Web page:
have a look at this very good explanation from a user on the volocityreviews forum:
"There are some advantages to having a L3 etherchannel rather than having equal cost paths seen by L3 as two separate links. For
instance, imagine that one of the links starts flapping. With an etherchannel, the routing protocol will not see that at all since the port-channel will always stay up. With independent equal-cost links rather than an etherchannel, the flapping links will cause routing updates and the attendant cpu activity trying to converge etc. In such
a case, the etherchannel would give to load sharing and link redundancy with less overhead than if the links were treated as independent links.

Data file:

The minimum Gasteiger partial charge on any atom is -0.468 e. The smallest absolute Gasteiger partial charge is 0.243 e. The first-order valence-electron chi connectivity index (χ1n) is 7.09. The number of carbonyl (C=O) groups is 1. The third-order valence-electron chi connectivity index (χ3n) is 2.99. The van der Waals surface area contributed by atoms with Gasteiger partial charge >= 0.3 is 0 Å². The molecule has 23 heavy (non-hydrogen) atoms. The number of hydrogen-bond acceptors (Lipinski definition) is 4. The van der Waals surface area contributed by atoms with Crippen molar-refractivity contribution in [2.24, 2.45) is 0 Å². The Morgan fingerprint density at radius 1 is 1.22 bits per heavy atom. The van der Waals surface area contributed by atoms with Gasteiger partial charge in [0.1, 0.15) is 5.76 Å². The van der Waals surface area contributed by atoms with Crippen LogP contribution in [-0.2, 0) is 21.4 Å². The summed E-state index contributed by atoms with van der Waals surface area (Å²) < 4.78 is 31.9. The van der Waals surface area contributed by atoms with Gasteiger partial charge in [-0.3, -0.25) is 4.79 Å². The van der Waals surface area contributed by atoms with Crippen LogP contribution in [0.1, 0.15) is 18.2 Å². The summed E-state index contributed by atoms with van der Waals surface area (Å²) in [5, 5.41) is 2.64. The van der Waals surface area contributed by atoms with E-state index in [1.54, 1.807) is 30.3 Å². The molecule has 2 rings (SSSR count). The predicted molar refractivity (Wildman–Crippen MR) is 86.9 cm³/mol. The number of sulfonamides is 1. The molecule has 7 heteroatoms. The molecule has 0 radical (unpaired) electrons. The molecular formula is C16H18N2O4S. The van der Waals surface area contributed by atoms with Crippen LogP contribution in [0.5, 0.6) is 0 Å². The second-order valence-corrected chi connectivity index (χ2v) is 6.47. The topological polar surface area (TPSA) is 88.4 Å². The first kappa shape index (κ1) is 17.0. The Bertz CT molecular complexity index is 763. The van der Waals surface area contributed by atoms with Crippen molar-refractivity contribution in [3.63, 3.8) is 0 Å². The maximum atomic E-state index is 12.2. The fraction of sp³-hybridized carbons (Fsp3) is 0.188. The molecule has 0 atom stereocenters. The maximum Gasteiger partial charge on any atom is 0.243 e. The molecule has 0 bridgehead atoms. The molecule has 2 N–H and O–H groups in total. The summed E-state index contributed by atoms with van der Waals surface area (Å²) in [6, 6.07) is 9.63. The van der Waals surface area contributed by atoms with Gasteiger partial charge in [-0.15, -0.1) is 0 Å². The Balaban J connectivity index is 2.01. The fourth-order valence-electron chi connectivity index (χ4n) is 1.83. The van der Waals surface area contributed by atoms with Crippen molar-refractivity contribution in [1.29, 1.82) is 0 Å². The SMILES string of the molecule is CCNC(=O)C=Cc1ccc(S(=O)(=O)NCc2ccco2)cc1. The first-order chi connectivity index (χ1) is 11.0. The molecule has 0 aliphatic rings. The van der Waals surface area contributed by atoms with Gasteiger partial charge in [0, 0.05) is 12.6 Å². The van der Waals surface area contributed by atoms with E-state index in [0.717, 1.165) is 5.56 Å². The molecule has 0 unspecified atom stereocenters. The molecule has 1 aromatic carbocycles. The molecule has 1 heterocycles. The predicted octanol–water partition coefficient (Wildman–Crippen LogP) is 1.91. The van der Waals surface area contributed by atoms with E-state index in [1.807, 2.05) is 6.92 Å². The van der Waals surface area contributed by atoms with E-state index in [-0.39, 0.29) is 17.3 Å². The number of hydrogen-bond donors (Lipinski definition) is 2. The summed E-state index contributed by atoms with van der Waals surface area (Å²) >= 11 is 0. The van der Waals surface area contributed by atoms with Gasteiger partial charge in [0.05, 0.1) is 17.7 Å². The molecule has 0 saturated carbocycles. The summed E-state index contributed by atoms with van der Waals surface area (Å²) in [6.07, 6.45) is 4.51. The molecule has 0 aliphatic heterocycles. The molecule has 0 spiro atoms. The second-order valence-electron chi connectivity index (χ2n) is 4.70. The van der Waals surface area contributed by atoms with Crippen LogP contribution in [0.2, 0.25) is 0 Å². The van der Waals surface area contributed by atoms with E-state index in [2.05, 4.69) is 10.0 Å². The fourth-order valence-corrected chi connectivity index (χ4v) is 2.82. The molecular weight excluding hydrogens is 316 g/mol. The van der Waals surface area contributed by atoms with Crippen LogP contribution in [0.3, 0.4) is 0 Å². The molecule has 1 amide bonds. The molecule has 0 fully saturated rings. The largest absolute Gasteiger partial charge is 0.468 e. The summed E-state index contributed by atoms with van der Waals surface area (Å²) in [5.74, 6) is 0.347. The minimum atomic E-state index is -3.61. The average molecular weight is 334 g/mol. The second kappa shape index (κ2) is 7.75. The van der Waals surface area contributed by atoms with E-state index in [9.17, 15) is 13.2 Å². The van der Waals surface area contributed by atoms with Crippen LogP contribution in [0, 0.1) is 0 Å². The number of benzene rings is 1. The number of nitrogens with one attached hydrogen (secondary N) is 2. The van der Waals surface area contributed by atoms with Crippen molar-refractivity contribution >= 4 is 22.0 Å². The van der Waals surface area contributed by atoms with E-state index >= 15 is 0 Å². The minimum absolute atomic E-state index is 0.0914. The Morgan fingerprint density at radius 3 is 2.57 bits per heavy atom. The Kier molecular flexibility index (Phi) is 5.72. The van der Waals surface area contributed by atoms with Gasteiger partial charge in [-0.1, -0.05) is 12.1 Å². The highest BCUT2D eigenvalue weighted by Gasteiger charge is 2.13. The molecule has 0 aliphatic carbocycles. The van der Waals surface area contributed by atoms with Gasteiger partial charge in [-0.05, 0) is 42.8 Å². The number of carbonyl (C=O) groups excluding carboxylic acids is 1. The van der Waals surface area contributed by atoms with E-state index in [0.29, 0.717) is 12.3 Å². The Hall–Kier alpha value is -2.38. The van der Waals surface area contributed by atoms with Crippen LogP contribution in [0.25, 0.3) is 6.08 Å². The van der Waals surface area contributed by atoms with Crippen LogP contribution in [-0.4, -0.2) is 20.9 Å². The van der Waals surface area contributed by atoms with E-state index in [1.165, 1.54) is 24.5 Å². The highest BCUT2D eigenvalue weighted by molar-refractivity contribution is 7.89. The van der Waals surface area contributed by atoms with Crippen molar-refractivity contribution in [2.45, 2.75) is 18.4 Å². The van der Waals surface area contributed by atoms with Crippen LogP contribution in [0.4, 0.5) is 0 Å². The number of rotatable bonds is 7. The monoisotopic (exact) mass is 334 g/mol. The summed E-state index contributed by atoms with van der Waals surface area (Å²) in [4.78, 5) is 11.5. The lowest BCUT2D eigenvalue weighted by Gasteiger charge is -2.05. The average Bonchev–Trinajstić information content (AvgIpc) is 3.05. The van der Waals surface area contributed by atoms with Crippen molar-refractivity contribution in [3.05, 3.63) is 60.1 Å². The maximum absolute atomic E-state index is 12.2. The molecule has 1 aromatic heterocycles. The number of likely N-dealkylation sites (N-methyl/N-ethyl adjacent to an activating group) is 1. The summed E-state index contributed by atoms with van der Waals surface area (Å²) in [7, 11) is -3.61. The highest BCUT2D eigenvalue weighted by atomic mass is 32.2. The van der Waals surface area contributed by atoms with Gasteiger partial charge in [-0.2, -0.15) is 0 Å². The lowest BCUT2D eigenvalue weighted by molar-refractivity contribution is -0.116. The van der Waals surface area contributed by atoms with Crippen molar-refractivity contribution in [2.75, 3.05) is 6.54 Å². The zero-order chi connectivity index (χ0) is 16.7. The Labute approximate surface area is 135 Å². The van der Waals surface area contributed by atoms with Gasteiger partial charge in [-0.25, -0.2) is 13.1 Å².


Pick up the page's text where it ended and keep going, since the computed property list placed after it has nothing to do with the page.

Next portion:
Think of the situation where the component links of an etherchannel on a switch are connected to a interfaces on a router. The router will have to treat those interfaces as a bundle since that is how the switch
is treating them. Hence the router too will have to support etherchannel and have a corresponding interface that represents the
bundle of component links. Since this is a router, that etherchannel interface will have an IP address and operate at layer3. And that is exactly what a layer3 etherchannel is."